By David Morgan and Makini Brice
WASHINGTON (Reuters) – The Democratic-led U.S. House Judiciary Committee headed to court on Friday to seek access to grand jury evidence from the Mueller probe that lawmakers say they need to determine whether to begin impeachment proceedings against President Donald Trump.
A second pending legal move by Democrats, a federal lawsuit to compel testimony from former White House Counsel Don McGahn about the Republican president’s efforts to impede the Mueller probe, is expected early next week.
The grand jury evidence, which is protected from outside scrutiny by federal law, was compiled by former Special Counsel Robert Mueller’s 22-month probe of Russian meddling in the 2016 presidential election and Trump’s efforts to impede the investigation.
House Judiciary Committee Chairman Jerrold Nadler told a news conference that since Justice Department policy prohibits the prosecution of a sitting president, the House of Representatives was the only institution of government capable of holding Trump accountable for actions outlined in the Mueller report.
“The House must have access to all the relevant facts and consider whether to exercise its full … powers, including a constitutional power of the utmost gravity: recommendation of articles of impeachment,” Nadler said, reading from the court petition.
He also said Mueller’s grand jury information “is critically important for our ability to examine witnesses, including former White House counsel Don McGahn, and to investigate the president’s misconduct.”
Committee Democrats, who flanked Nadler at the news conference, said the pending court petition was a new step towards impeachment and described their ongoing obstruction of justice probe against Trump as an “impeachment investigation,” though the panel has not officially launched an impeachment inquiry.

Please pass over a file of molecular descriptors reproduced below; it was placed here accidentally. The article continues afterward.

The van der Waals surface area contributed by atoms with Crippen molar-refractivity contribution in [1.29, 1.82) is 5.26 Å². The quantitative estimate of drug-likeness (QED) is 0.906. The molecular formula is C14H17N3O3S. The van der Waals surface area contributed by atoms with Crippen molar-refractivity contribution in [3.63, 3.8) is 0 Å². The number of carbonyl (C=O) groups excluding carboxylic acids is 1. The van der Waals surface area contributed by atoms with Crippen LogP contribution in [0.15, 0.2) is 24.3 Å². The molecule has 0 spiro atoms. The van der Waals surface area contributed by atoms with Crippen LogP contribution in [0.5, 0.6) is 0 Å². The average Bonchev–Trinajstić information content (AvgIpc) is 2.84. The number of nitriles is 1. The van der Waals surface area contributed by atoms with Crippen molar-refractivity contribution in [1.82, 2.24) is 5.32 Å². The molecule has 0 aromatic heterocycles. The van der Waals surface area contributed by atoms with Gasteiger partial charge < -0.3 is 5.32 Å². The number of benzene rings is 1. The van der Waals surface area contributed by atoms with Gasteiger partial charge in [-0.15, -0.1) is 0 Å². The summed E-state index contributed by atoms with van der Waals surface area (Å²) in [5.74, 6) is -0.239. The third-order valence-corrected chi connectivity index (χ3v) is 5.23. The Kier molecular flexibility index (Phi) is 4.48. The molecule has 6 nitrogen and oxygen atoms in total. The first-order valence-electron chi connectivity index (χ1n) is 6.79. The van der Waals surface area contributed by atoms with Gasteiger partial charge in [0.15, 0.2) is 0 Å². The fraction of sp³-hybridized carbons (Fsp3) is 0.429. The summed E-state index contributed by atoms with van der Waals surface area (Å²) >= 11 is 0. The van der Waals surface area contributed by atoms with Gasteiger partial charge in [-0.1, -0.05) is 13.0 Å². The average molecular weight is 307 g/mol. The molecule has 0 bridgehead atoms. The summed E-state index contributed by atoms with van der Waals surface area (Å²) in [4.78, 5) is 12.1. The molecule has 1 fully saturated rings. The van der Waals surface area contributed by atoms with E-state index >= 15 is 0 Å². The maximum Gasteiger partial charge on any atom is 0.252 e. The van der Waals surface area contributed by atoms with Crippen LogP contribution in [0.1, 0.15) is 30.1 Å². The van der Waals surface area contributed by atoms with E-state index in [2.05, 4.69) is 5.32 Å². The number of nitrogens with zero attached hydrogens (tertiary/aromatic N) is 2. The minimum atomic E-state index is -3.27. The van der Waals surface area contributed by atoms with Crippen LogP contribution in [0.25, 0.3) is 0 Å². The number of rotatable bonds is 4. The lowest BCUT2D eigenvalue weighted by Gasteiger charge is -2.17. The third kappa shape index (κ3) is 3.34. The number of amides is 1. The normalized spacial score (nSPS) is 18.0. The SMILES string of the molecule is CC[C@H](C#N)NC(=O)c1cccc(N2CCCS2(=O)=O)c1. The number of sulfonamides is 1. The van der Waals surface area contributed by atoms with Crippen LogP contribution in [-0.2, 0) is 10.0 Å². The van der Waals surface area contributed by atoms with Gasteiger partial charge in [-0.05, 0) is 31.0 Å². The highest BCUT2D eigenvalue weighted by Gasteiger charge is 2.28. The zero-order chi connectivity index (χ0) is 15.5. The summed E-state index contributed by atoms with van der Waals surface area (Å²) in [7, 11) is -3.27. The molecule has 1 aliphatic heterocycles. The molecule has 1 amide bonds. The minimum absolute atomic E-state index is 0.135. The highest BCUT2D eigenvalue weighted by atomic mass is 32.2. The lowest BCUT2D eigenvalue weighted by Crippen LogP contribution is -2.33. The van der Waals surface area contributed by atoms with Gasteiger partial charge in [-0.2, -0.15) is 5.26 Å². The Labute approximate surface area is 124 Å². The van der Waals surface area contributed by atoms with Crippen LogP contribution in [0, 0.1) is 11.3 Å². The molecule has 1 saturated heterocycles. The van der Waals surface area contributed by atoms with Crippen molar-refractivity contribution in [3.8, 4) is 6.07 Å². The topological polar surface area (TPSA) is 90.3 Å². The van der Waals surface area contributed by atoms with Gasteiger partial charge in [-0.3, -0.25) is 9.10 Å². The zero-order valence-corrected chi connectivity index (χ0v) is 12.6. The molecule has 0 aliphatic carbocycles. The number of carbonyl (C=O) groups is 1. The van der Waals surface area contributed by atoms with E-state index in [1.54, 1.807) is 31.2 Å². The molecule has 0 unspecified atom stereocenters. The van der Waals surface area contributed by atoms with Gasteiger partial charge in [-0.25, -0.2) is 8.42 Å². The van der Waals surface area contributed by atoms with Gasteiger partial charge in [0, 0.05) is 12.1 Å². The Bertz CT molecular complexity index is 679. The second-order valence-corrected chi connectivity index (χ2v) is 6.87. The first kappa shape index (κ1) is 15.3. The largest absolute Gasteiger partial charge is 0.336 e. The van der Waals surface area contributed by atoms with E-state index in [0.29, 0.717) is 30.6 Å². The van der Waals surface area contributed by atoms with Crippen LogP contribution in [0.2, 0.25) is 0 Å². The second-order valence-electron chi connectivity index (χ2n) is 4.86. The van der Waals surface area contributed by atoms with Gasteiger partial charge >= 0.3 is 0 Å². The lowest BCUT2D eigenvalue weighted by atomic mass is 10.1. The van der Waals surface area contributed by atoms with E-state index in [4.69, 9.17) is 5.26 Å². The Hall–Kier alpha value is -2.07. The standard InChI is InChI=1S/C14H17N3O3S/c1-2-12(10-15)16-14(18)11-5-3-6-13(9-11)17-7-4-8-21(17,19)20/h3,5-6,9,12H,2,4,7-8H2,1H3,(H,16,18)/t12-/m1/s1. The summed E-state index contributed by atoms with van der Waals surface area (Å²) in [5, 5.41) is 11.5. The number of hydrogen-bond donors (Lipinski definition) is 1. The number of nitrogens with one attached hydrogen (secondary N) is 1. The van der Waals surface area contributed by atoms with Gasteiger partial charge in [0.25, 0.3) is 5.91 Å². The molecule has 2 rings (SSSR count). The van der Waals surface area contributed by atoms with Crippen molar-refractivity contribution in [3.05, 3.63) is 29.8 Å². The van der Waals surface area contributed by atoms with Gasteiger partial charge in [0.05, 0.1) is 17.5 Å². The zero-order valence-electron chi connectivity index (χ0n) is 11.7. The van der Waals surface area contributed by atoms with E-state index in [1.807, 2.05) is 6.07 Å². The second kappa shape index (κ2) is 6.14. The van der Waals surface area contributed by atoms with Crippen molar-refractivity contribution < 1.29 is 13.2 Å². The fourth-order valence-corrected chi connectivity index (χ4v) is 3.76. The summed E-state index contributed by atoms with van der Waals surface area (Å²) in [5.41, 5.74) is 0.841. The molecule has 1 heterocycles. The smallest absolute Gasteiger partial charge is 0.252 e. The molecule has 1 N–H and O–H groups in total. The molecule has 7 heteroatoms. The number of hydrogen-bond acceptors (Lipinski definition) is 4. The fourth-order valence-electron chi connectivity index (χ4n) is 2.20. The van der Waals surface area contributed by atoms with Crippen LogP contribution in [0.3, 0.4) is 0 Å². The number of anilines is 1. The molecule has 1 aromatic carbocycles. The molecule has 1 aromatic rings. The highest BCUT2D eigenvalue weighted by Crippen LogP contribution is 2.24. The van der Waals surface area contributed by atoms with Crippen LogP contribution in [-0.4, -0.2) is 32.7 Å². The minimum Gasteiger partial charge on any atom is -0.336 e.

But the top Republican on the Judiciary Committee, Representative Doug Collins, criticized Nadler’s move.
“Judiciary Democrats are suing for grand jury material to which they have no right,” Collins said in a statement. “Chairman Nadler’s legal action here is sure to fail, weakening Congress’s ability to conduct oversight now and into the future.”
Nadler described the pending legal actions, including the McGahn lawsuit, as a potential watershed that could dismantle recent White House efforts to stonewall congressional investigators by directing current and former Trump aides to defy subpoenas and refrain from providing testimony.
Mueller testified on Wednesday in back-to-back hearings that Democrats hoped would focus public attention on Trump’s alleged misconduct and boost support for an impeachment inquiry. But his halting and reticent performance changed few opinions, leaving House Democrats to accelerate a congressional probe that could take months to bear fruit.
House Speaker Nancy Pelosi, who opposes impeachment for now as a politically risky move for Democrats, told reporters that she favoured litigation to obtain “the best, strongest possible case” against Trump.
But with the 2020 election campaign season fast approaching, she also made it clear that the impeachment issue would not be allowed to linger.
“The decision will be made in a timely fashion. This isn’t endless,” said Pelosi, who denied suggestions that she was trying to “run out the clock” on impeachment.
Mueller found insufficient evidence to allege that the Trump campaign conspired with Moscow in its effort to help Trump get elected in 2016, although campaign officials met with Russians.
He also reached no conclusions on whether Trump tried to obstruct Mueller’s inquiry.
But Democrats say that testimony from McGahn could give them the evidence they need for an impeachment inquiry. A star witness in the 448-page Mueller report released in April, McGahn told investigators that Trump directed him to seek Mueller’s removal and then to deny that he had been instructed to do so.
Democrats view the alleged episode as an act of obstruction of justice.
McGahn declined to testify earlier this year after the White House directed him not to cooperate with the committee.
(Reporting by Makini Brice and David Morgan; writing by David Alexander; editing by Jonathan Oatis)